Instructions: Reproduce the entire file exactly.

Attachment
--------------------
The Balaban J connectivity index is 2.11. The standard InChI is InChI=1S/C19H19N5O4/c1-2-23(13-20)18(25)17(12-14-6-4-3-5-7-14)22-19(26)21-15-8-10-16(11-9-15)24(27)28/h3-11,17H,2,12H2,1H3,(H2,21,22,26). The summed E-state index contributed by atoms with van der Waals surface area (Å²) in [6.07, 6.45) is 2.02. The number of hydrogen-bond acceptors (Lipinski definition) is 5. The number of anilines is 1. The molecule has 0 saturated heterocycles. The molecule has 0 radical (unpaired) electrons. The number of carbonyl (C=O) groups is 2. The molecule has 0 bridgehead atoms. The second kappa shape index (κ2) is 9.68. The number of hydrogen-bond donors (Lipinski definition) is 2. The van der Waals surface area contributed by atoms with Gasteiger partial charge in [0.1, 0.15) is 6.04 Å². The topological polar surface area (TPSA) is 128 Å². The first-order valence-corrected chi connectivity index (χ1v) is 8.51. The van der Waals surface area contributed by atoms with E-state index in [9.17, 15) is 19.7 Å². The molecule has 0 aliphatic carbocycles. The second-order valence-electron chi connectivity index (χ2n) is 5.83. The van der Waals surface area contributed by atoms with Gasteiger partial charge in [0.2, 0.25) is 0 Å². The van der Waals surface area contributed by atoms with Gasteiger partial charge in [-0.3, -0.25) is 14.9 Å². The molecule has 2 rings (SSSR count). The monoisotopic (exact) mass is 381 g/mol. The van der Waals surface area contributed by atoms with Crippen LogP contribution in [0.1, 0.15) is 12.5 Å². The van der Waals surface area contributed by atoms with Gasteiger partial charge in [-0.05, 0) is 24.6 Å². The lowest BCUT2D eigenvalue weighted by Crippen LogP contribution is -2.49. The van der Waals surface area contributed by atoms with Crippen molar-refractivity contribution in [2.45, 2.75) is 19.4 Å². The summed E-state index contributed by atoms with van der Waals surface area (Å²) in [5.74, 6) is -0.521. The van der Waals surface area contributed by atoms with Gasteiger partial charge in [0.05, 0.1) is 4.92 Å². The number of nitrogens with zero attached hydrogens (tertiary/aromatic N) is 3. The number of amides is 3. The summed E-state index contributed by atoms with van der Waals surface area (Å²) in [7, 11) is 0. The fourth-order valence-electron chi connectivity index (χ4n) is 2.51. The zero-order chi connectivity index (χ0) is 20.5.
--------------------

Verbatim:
The Balaban J connectivity index is 2.11. The standard InChI is InChI=1S/C19H19N5O4/c1-2-23(13-20)18(25)17(12-14-6-4-3-5-7-14)22-19(26)21-15-8-10-16(11-9-15)24(27)28/h3-11,17H,2,12H2,1H3,(H2,21,22,26). The summed E-state index contributed by atoms with van der Waals surface area (Å²) in [6.07, 6.45) is 2.02. The number of hydrogen-bond acceptors (Lipinski definition) is 5. The number of anilines is 1. The molecule has 0 saturated heterocycles. The molecule has 0 radical (unpaired) electrons. The number of carbonyl (C=O) groups is 2. The molecule has 0 bridgehead atoms. The second kappa shape index (κ2) is 9.68. The number of hydrogen-bond donors (Lipinski definition) is 2. The van der Waals surface area contributed by atoms with Gasteiger partial charge in [0.1, 0.15) is 6.04 Å². The topological polar surface area (TPSA) is 128 Å². The first-order valence-corrected chi connectivity index (χ1v) is 8.51. The van der Waals surface area contributed by atoms with E-state index in [9.17, 15) is 19.7 Å². The molecule has 0 aliphatic carbocycles. The second-order valence-electron chi connectivity index (χ2n) is 5.83. The van der Waals surface area contributed by atoms with Gasteiger partial charge in [0.2, 0.25) is 0 Å². The van der Waals surface area contributed by atoms with Gasteiger partial charge in [-0.3, -0.25) is 14.9 Å². The molecule has 2 rings (SSSR count). The monoisotopic (exact) mass is 381 g/mol. The van der Waals surface area contributed by atoms with Crippen LogP contribution in [0.1, 0.15) is 12.5 Å². The van der Waals surface area contributed by atoms with Gasteiger partial charge in [-0.05, 0) is 24.6 Å². The lowest BCUT2D eigenvalue weighted by Crippen LogP contribution is -2.49. The van der Waals surface area contributed by atoms with Crippen molar-refractivity contribution in [2.45, 2.75) is 19.4 Å². The summed E-state index contributed by atoms with van der Waals surface area (Å²) in [5.74, 6) is -0.521. The van der Waals surface area contributed by atoms with Gasteiger partial charge in [0.05, 0.1) is 4.92 Å². The number of nitrogens with zero attached hydrogens (tertiary/aromatic N) is 3. The number of amides is 3. The summed E-state index contributed by atoms with van der Waals surface area (Å²) in [7, 11) is 0. The fourth-order valence-electron chi connectivity index (χ4n) is 2.51. The zero-order chi connectivity index (χ0) is 20.5.